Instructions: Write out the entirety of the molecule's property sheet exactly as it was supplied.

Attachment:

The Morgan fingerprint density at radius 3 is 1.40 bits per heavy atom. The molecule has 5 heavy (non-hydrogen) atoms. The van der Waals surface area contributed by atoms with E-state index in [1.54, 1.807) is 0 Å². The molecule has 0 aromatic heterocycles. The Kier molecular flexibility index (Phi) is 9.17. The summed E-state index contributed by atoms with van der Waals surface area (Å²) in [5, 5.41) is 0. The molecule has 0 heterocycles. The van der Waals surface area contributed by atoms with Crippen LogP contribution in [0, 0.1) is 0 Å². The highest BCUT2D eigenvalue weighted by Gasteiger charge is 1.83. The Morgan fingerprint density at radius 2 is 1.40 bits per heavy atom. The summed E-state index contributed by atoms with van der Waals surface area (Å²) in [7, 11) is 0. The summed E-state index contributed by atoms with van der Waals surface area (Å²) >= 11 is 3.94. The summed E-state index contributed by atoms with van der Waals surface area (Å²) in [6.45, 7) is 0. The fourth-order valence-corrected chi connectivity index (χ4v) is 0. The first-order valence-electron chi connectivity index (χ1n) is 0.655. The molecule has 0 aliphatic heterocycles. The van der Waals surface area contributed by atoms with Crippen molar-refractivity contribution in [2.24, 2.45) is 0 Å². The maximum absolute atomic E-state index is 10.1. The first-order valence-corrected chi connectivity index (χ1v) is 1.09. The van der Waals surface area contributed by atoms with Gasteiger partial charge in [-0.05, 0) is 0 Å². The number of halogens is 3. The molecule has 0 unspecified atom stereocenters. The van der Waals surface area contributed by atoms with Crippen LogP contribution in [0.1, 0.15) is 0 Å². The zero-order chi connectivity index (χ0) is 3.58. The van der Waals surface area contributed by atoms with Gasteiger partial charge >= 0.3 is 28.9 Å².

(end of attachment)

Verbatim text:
The Morgan fingerprint density at radius 3 is 1.40 bits per heavy atom. The molecule has 5 heavy (non-hydrogen) atoms. The van der Waals surface area contributed by atoms with E-state index in [1.54, 1.807) is 0 Å². The molecule has 0 aromatic heterocycles. The Kier molecular flexibility index (Phi) is 9.17. The summed E-state index contributed by atoms with van der Waals surface area (Å²) in [5, 5.41) is 0. The molecule has 0 heterocycles. The van der Waals surface area contributed by atoms with Crippen LogP contribution in [0, 0.1) is 0 Å². The highest BCUT2D eigenvalue weighted by Gasteiger charge is 1.83. The Morgan fingerprint density at radius 2 is 1.40 bits per heavy atom. The summed E-state index contributed by atoms with van der Waals surface area (Å²) in [7, 11) is 0. The summed E-state index contributed by atoms with van der Waals surface area (Å²) >= 11 is 3.94. The summed E-state index contributed by atoms with van der Waals surface area (Å²) in [6.45, 7) is 0. The fourth-order valence-corrected chi connectivity index (χ4v) is 0. The first-order valence-electron chi connectivity index (χ1n) is 0.655. The molecule has 0 aliphatic heterocycles. The van der Waals surface area contributed by atoms with Crippen molar-refractivity contribution in [2.24, 2.45) is 0 Å². The maximum absolute atomic E-state index is 10.1. The first-order valence-corrected chi connectivity index (χ1v) is 1.09. The van der Waals surface area contributed by atoms with Gasteiger partial charge in [-0.05, 0) is 0 Å². The number of halogens is 3. The molecule has 0 unspecified atom stereocenters. The van der Waals surface area contributed by atoms with Crippen LogP contribution in [0.1, 0.15) is 0 Å². The zero-order chi connectivity index (χ0) is 3.58. The van der Waals surface area contributed by atoms with Gasteiger partial charge >= 0.3 is 28.9 Å².